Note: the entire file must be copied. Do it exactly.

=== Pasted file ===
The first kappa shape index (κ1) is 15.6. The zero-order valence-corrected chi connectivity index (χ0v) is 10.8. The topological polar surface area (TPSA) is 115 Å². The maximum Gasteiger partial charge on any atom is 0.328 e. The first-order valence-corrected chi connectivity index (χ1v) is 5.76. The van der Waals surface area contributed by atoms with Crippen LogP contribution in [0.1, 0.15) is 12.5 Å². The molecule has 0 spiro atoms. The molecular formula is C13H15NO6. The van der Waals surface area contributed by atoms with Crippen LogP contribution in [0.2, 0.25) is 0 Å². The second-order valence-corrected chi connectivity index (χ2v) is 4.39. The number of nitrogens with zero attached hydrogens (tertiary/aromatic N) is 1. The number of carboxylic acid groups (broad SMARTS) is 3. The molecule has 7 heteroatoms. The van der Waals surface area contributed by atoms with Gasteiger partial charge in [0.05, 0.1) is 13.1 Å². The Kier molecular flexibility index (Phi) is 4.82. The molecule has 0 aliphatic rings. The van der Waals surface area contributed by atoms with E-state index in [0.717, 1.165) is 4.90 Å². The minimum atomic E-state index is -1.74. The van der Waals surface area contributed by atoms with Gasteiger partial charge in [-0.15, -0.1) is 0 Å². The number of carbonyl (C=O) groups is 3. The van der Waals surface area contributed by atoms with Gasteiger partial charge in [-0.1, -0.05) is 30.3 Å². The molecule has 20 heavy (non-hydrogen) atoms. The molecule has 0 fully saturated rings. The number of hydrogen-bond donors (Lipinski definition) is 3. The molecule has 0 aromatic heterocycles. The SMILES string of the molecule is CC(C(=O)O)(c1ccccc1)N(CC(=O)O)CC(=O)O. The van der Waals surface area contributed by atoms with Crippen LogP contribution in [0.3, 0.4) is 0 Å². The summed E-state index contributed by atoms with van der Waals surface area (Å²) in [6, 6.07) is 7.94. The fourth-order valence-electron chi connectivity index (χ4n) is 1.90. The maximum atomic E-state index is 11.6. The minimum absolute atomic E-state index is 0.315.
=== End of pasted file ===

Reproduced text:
The first kappa shape index (κ1) is 15.6. The zero-order valence-corrected chi connectivity index (χ0v) is 10.8. The topological polar surface area (TPSA) is 115 Å². The maximum Gasteiger partial charge on any atom is 0.328 e. The first-order valence-corrected chi connectivity index (χ1v) is 5.76. The van der Waals surface area contributed by atoms with Crippen LogP contribution in [0.1, 0.15) is 12.5 Å². The molecule has 0 spiro atoms. The molecular formula is C13H15NO6. The van der Waals surface area contributed by atoms with Crippen LogP contribution in [0.2, 0.25) is 0 Å². The second-order valence-corrected chi connectivity index (χ2v) is 4.39. The number of nitrogens with zero attached hydrogens (tertiary/aromatic N) is 1. The number of carboxylic acid groups (broad SMARTS) is 3. The molecule has 7 heteroatoms. The van der Waals surface area contributed by atoms with Gasteiger partial charge in [0.05, 0.1) is 13.1 Å². The Kier molecular flexibility index (Phi) is 4.82. The molecule has 0 aliphatic rings. The van der Waals surface area contributed by atoms with E-state index in [0.717, 1.165) is 4.90 Å². The minimum atomic E-state index is -1.74. The van der Waals surface area contributed by atoms with Gasteiger partial charge in [-0.15, -0.1) is 0 Å². The number of carbonyl (C=O) groups is 3. The van der Waals surface area contributed by atoms with Gasteiger partial charge in [-0.1, -0.05) is 30.3 Å². The molecule has 20 heavy (non-hydrogen) atoms. The molecule has 0 fully saturated rings. The number of hydrogen-bond donors (Lipinski definition) is 3. The molecule has 0 aromatic heterocycles. The SMILES string of the molecule is CC(C(=O)O)(c1ccccc1)N(CC(=O)O)CC(=O)O. The van der Waals surface area contributed by atoms with Crippen LogP contribution in [0.3, 0.4) is 0 Å². The summed E-state index contributed by atoms with van der Waals surface area (Å²) in [6, 6.07) is 7.94. The fourth-order valence-electron chi connectivity index (χ4n) is 1.90. The maximum atomic E-state index is 11.6. The minimum absolute atomic E-state index is 0.315.